Howdy! This is my weekly post where I talk about what I did over the past week. This week I took a break from Gamebook Engine to give a little love to Aeon Garden.
Last week I talked about how "when I get Gamebook Engine out" I'd turn my attention back to Aeon Garden. Well, apparently I didn't want to wait that long, because I've turned away from Gamebook Engine and toward Aeon Garden already.
This week I opened up the
save-support branch I'd started back in May and finally fleshed it out. I'd waffled several times over how I wanted to store saved tanks and creatures, between using Core Data or GRDB.swift, and after my positive experience using Core Data for Gamebook Engine, I decided finally to use it.
I'm using it a little differenty though compared to the implementation in Gamebook Engine. In GE, so much editing is going on that it makes sense to pass the
NSManagedObjects around everywhere, but with Aeon Garden it makes less sense to do it that way, plus who knows if I'll stick with Core Data as the backend in general, so I went with abstracting the Core Data stuff away from the main operations.
Implementing this was fun and could happen in parts leading to smalls wins of their own. Step one was to convert all the nodes (tank, creature, food, bubble) to Struct entities, because I knew that the process I wanted to follow would look like this: User hits save button -> Tank is converted to a Struct -> Struct is then sent to Core Data to be saved.
Once I got all the structs set up with their
from(node: SKNode) function, I could wire up my Save button to convert the tank and print it out in the debug to see it working. After this, the next step was to convert a tank struct, and all its children, back into nodes. Because the struct is the core model object of the app, most of this is handled by nodes themselves, you can see an example of this in AeonCreatureNode. Doing stuff this way means the scene restoration code looks super simple.
After hooking up my load button to grab the saved struct and restore it, I had an extremely basic save & load functionally working, with no persistence just yet. This was a nice small win! The next step would be to actually save the tank to Core Data. I ended up creating one big function for converting the structs to
NSManagedObjects to store in the database.
After this I needed to be able to grab a tank from Core Data, and turn it back into a struct. This was a bit of a slog just because of the amount of copying and pasting variable names, and at this point I'd done this back and forth a couple times. Every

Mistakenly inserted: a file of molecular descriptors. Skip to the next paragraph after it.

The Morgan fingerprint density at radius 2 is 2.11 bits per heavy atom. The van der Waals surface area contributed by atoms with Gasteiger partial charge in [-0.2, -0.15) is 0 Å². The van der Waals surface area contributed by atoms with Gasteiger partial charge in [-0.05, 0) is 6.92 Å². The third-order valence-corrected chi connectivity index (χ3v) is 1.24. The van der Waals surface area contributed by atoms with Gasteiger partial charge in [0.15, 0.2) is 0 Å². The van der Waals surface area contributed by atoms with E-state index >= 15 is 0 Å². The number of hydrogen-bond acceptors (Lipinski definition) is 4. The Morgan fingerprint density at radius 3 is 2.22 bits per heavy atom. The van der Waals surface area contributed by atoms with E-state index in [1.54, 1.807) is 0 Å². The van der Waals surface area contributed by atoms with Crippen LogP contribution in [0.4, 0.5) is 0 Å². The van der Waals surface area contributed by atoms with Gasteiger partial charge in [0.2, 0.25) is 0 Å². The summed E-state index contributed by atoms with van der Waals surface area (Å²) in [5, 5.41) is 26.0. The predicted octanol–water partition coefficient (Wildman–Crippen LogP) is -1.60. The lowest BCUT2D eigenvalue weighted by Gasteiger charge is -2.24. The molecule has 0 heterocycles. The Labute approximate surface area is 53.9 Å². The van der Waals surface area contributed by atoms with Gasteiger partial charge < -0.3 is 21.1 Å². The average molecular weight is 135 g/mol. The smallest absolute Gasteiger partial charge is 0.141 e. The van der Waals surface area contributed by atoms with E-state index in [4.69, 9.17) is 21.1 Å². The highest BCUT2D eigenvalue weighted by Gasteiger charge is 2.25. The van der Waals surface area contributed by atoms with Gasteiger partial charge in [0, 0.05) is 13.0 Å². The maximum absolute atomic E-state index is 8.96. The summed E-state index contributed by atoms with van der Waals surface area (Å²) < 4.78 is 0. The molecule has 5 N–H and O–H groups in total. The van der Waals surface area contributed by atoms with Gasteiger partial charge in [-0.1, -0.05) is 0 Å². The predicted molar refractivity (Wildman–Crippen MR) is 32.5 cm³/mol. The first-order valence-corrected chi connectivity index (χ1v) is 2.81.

NSManagedObject needed its own
toStruct() method, you can see the method for a tank right here to get an idea of how it works. Nothing too fancy!
With this in place it was just a little more work to get saving / loading working completely. I created a simple method to get all the tanks that had been saved in Core Data, automatically converting them over to the structs. Then I wired up some code that grabs the most recently saved tank, and loads it into a new scene on start up. I additionally wired up a
Timer that will save the current tank every 10 seconds, a little auto-save, if you will.
At this point I felt pretty much like I accomplished the bare minimum to consider this branch complete. I really just wanted to get tanks to be persistent, and that's what we've got now, so I created a very large pull request and merged it. If you check out that PR, you can see that a lot of code had to change and get moved around. Aeon Garden was not set up to make it easy to save and load tanks, so there was a lot of refactoring involved to get things into a more copacetic state. There's still some weirdness to work out, especially with loading the saved tank as soon as the app launches.
Despite all this progress, we're still in early days of the save / load feature, there's some UI to create around it (so you can switch between saved tanks) that'll be a little challenging since it'll have to work and look good on both tvOS and iOS.
I also need to get "favorite creatures" working, which is my next priority. When you favorite a creature, it needs to get stored in Core Data. When you create a new tank, you can select to have it populated initially by your favorite creatures. I haven't really decided yet if there are any other perks to a favorite creature. At one point I made favorite creatures immortal, but that seems kind of cheap! I'd hoped to get "favorites" working by the end of the day, but I think I'm out of time for the night.
This week I added Gamebook Engine to the list of apps shown on the index page and under every post. I also added a big ol' button nagging people to become a patron, 'cause money is the best form of validation.
That's it for me this week, see you next week!
My name is Brad Root and I'm a software engineer, music aficionado, and occasional unicyclist.
In my spare time, I build open source software, and write about my experiences as a programmer here on this blog.
If you enjoy the apps I build or articles I write, please consider supporting me by becoming a patron.